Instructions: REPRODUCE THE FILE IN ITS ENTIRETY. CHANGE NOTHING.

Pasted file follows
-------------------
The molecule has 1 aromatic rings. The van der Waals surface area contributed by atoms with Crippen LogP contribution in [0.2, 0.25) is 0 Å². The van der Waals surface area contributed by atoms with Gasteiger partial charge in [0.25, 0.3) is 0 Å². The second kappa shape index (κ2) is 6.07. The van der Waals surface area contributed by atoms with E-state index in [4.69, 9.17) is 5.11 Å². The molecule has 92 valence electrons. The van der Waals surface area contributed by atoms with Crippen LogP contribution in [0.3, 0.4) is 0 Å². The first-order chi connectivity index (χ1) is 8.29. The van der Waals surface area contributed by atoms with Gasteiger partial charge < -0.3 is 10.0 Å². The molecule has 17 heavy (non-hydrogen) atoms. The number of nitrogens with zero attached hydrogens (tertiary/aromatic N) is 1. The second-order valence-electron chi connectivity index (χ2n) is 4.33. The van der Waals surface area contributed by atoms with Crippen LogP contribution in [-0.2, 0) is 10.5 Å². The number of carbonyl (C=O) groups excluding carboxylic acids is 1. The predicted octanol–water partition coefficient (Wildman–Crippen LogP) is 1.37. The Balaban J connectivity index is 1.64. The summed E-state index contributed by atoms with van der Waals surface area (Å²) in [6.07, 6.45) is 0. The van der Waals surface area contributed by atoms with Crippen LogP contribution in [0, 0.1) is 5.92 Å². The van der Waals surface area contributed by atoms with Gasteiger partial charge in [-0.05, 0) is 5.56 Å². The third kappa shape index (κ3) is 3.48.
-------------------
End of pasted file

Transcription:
The molecule has 1 aromatic rings. The van der Waals surface area contributed by atoms with Crippen LogP contribution in [0.2, 0.25) is 0 Å². The van der Waals surface area contributed by atoms with Gasteiger partial charge in [0.25, 0.3) is 0 Å². The second kappa shape index (κ2) is 6.07. The van der Waals surface area contributed by atoms with E-state index in [4.69, 9.17) is 5.11 Å². The molecule has 92 valence electrons. The van der Waals surface area contributed by atoms with Crippen LogP contribution in [0.3, 0.4) is 0 Å². The first-order chi connectivity index (χ1) is 8.29. The van der Waals surface area contributed by atoms with Gasteiger partial charge < -0.3 is 10.0 Å². The molecule has 17 heavy (non-hydrogen) atoms. The number of nitrogens with zero attached hydrogens (tertiary/aromatic N) is 1. The second-order valence-electron chi connectivity index (χ2n) is 4.33. The van der Waals surface area contributed by atoms with Crippen LogP contribution in [-0.2, 0) is 10.5 Å². The number of carbonyl (C=O) groups excluding carboxylic acids is 1. The predicted octanol–water partition coefficient (Wildman–Crippen LogP) is 1.37. The Balaban J connectivity index is 1.64. The summed E-state index contributed by atoms with van der Waals surface area (Å²) in [6.07, 6.45) is 0. The van der Waals surface area contributed by atoms with Crippen LogP contribution in [0, 0.1) is 5.92 Å². The van der Waals surface area contributed by atoms with Gasteiger partial charge in [-0.05, 0) is 5.56 Å². The third kappa shape index (κ3) is 3.48.